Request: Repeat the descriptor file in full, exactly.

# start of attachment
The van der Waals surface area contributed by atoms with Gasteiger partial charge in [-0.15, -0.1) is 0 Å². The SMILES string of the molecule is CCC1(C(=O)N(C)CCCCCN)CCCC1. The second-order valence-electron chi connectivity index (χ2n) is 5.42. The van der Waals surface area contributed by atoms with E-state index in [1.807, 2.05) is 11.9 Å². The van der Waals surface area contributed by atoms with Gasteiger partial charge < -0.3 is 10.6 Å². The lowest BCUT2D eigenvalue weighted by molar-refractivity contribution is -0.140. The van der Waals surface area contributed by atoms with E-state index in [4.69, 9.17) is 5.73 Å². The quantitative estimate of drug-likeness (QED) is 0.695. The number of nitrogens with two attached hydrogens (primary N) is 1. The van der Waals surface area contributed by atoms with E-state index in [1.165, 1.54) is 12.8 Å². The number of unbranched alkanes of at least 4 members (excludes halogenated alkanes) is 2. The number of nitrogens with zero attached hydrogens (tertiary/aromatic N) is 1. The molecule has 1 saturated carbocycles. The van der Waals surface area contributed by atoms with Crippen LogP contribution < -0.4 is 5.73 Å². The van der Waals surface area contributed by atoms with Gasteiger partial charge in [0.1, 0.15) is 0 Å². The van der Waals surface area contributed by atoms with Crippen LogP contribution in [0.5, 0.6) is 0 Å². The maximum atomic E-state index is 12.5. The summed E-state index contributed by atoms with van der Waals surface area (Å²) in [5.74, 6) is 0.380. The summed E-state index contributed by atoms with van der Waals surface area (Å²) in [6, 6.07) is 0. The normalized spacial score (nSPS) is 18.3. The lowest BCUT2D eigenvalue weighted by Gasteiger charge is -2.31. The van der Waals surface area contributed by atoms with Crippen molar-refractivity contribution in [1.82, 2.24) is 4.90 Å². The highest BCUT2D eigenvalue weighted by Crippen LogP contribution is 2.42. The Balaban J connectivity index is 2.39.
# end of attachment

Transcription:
The van der Waals surface area contributed by atoms with Gasteiger partial charge in [-0.15, -0.1) is 0 Å². The SMILES string of the molecule is CCC1(C(=O)N(C)CCCCCN)CCCC1. The second-order valence-electron chi connectivity index (χ2n) is 5.42. The van der Waals surface area contributed by atoms with E-state index in [1.807, 2.05) is 11.9 Å². The van der Waals surface area contributed by atoms with Gasteiger partial charge < -0.3 is 10.6 Å². The lowest BCUT2D eigenvalue weighted by molar-refractivity contribution is -0.140. The van der Waals surface area contributed by atoms with E-state index in [4.69, 9.17) is 5.73 Å². The quantitative estimate of drug-likeness (QED) is 0.695. The number of nitrogens with two attached hydrogens (primary N) is 1. The van der Waals surface area contributed by atoms with E-state index in [1.165, 1.54) is 12.8 Å². The number of unbranched alkanes of at least 4 members (excludes halogenated alkanes) is 2. The number of nitrogens with zero attached hydrogens (tertiary/aromatic N) is 1. The molecule has 1 saturated carbocycles. The van der Waals surface area contributed by atoms with Crippen LogP contribution < -0.4 is 5.73 Å². The van der Waals surface area contributed by atoms with Gasteiger partial charge in [0.1, 0.15) is 0 Å². The van der Waals surface area contributed by atoms with Crippen LogP contribution in [0.5, 0.6) is 0 Å². The maximum atomic E-state index is 12.5. The summed E-state index contributed by atoms with van der Waals surface area (Å²) in [5.74, 6) is 0.380. The summed E-state index contributed by atoms with van der Waals surface area (Å²) in [6, 6.07) is 0. The normalized spacial score (nSPS) is 18.3. The lowest BCUT2D eigenvalue weighted by Gasteiger charge is -2.31. The van der Waals surface area contributed by atoms with Crippen molar-refractivity contribution in [1.82, 2.24) is 4.90 Å². The highest BCUT2D eigenvalue weighted by Crippen LogP contribution is 2.42. The Balaban J connectivity index is 2.39.